Pursuant to the market practice in France, distributors – such as investment service providers or financial advisors – are not paid directly by investors but rather receive a rebate or inducements from the issuer of the financial instrument (e.g., the manager of the fund when dealing with UCIs). This practice raises potential conflict of interest issues, as distributors might offer advice favoring investments in a product because of the rebates to be received and not due to the inherent features of the product at hand.
In an effort to deal with this potential conflict, and further to the implementation of MiFID in 2007, the Autorité des Marchés Financiers (“AMF”) issued a set of rules regarding transparency requirements for remuneration, rebates and inducements in the course of the marketing of financial instruments (“Remuneration Rules”).1 Following a public consultation by the AMF in 2012 regarding the application of the Remuneration Rules, the AMF issued a position and recommendation paper on 10 July 2013 (“AMF Paper”)2 with a view to providing guidance and to address practices that the AMF deemed non-compliant with the Remuneration Rules.
Both the 2012 public consultation and the AMF Paper were intended to better enable the AMF to monitor how the Remuneration Rules were being followed and responded to the results of a survey conducted by the AMF in 2011.3 The results of the survey indicated that the percentage of distributors then in compliance with the Remuneration Rules was quite low. Since such non-compliance might have stemmed from a lack of AMF guidance when the Regulation Rules were first implemented, the AMF felt it necessary to issue additional clarification to remove any remaining uncertainty, with the expectation that the relevant entities would then fully comply with the Remuneration Rules.4
The AMF Paper addresses the following key areas: internal systems and procedures for the identification and classification of remuneration and benefits; disclosure to investors; and enhancements to the quality of customer service and the need to act in the best interest of investors.
Internal Systems and Procedures for the Identification of Rebates and Inducements
Finding: The results of the 2011 AMF survey indicated that only a minority of respondents had established procedures dedicated to the treatment of rebates and inducements and, in most cases, these were limited to a mere accounting check to ensure that payments had been made to distributors within the framework of respondents’ existing agreements.
AMF position: Accounting checks alone are not sufficient. Each distributor must be in a position to provide the AMF with evidence of a thorough identification and classification of the various types of inducements and rebates received, paid or offered in relation to the provision of an investment service (or an ancillary service), as well as an analysis of whether the inducements and rebates conform with the Remuneration Rules.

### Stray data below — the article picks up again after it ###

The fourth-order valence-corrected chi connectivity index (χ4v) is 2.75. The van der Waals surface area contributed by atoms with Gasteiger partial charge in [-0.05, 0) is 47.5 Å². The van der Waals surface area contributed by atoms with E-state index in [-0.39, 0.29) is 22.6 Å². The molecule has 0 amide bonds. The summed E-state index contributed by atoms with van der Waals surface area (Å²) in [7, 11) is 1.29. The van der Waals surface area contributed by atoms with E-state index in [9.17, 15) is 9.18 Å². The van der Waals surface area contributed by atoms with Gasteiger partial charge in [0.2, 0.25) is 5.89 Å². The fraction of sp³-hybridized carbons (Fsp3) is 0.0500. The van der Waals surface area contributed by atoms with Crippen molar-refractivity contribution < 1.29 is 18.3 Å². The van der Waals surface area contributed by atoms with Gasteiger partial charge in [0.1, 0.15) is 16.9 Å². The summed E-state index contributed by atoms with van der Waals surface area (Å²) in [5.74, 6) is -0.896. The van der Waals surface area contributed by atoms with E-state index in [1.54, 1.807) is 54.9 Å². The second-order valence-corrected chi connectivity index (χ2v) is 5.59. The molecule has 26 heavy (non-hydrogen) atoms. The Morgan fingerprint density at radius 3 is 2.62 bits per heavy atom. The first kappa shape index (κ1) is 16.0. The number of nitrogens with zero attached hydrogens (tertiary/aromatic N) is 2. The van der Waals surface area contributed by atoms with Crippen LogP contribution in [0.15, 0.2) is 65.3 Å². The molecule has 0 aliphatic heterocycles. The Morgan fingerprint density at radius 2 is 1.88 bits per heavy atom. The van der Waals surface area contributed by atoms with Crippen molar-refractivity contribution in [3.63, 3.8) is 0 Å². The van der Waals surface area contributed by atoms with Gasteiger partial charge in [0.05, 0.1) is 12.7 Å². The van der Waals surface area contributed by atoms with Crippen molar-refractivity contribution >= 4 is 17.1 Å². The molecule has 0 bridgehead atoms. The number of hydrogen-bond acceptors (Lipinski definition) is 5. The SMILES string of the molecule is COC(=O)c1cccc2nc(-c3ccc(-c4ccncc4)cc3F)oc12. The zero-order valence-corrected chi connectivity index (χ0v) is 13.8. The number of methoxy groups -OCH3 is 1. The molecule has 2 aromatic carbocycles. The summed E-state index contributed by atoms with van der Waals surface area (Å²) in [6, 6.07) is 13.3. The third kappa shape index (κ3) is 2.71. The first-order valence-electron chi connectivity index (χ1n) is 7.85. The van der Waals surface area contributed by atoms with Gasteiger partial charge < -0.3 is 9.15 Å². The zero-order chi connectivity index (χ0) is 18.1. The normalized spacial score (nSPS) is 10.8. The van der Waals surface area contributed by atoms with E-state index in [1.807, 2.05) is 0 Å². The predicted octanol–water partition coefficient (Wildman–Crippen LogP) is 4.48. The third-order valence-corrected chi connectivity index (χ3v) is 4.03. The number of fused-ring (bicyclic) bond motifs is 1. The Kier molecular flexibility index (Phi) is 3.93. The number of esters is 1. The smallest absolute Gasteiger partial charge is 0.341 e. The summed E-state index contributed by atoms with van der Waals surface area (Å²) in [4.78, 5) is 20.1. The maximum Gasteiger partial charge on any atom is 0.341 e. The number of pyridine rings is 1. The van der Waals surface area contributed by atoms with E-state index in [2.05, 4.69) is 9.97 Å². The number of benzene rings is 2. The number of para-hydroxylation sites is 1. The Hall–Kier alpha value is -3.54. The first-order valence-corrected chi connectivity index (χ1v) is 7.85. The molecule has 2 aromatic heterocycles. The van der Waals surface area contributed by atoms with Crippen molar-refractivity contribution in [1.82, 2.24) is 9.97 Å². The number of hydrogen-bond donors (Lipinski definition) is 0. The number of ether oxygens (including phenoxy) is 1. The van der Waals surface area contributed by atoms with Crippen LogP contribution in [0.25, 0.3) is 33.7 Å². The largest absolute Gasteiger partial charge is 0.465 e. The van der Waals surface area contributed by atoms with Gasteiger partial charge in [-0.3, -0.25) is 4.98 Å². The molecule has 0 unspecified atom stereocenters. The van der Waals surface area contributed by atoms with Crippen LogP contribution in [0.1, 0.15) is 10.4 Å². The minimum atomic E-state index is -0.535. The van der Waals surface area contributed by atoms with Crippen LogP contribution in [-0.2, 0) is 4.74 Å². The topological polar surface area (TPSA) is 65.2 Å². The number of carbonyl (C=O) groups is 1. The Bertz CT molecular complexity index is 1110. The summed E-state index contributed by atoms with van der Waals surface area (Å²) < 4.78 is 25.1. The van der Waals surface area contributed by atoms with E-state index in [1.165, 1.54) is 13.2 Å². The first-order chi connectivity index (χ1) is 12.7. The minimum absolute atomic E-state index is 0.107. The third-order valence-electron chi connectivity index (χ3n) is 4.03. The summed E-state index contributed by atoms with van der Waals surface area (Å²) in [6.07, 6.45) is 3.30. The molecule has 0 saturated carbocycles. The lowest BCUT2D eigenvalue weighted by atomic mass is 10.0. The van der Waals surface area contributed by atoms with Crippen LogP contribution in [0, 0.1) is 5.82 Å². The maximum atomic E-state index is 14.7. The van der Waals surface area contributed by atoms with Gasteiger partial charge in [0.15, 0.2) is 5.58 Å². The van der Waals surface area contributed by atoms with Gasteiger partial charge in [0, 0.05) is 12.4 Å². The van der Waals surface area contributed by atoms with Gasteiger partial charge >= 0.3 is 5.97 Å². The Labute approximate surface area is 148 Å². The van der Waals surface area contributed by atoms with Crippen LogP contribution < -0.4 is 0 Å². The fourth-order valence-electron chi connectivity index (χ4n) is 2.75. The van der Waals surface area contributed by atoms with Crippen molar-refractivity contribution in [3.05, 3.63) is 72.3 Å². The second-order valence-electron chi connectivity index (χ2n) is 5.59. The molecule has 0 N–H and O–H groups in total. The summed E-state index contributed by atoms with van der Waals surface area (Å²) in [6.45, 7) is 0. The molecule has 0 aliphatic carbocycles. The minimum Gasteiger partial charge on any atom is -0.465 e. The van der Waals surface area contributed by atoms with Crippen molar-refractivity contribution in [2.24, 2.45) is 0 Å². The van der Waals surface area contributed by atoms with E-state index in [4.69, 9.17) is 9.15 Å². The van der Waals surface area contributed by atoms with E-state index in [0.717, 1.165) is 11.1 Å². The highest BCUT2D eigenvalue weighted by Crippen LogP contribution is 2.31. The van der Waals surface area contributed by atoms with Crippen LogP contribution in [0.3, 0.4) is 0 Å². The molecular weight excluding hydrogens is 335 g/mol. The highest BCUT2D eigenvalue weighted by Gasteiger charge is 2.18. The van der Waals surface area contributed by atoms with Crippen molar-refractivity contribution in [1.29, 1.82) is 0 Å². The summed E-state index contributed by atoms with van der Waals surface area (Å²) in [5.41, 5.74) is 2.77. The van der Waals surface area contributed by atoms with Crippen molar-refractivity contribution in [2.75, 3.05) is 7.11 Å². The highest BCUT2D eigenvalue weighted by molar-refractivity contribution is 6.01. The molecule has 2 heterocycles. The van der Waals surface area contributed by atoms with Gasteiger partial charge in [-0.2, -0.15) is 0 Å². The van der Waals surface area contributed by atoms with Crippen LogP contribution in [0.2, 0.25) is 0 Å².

AMF position: When several professionals are part of the distribution process, the Remuneration Rules apply only to the professional providing the service to the end-client.
Disclosure to Investors Regarding Rebates and Inducements Received from or Paid to Distributors
Quality of the Information
Finding: Depending on the financial instrument in question (e.g., share/unit of UCIs, structured debt instrument), the quality of information delivered to investors is quite variable; however, in most cases, the quality of the information delivered could be improved.
AMF position: When distributors provide investors with summary information regarding ranges of fees per category of products, such categories must comprise a consistent economic whole. The ranges must further be reasonable and should not exceed approximately 10 percent of the management fees.
AMF recommendations: Distributors of UCIs should present information in such a manner that investors receive at one time all of the information related to rebates and inducements received by the distributor. Also, when reference is made to percentages of the management fee, such management fees should be communicated. For communication via the internet, a good practice would be to associate the process of selling funds with the delivery of the relevant documents (e.g. the KIID) that include the required information on rebates and management fees. For face-to-face sales, a good practice would be for the account executive to inform the investor of such rebates and management fees and to ensure that the KIID given to the investor contains a reference to such fees.
Timing of Delivery of the Information
Finding: In about one-half of instances, information regarding rebates and inducements paid to third parties is provided to investors only at the time they initially enter into the relationship with the distributor – either in the documentation signed by the investors or in the fee schedules.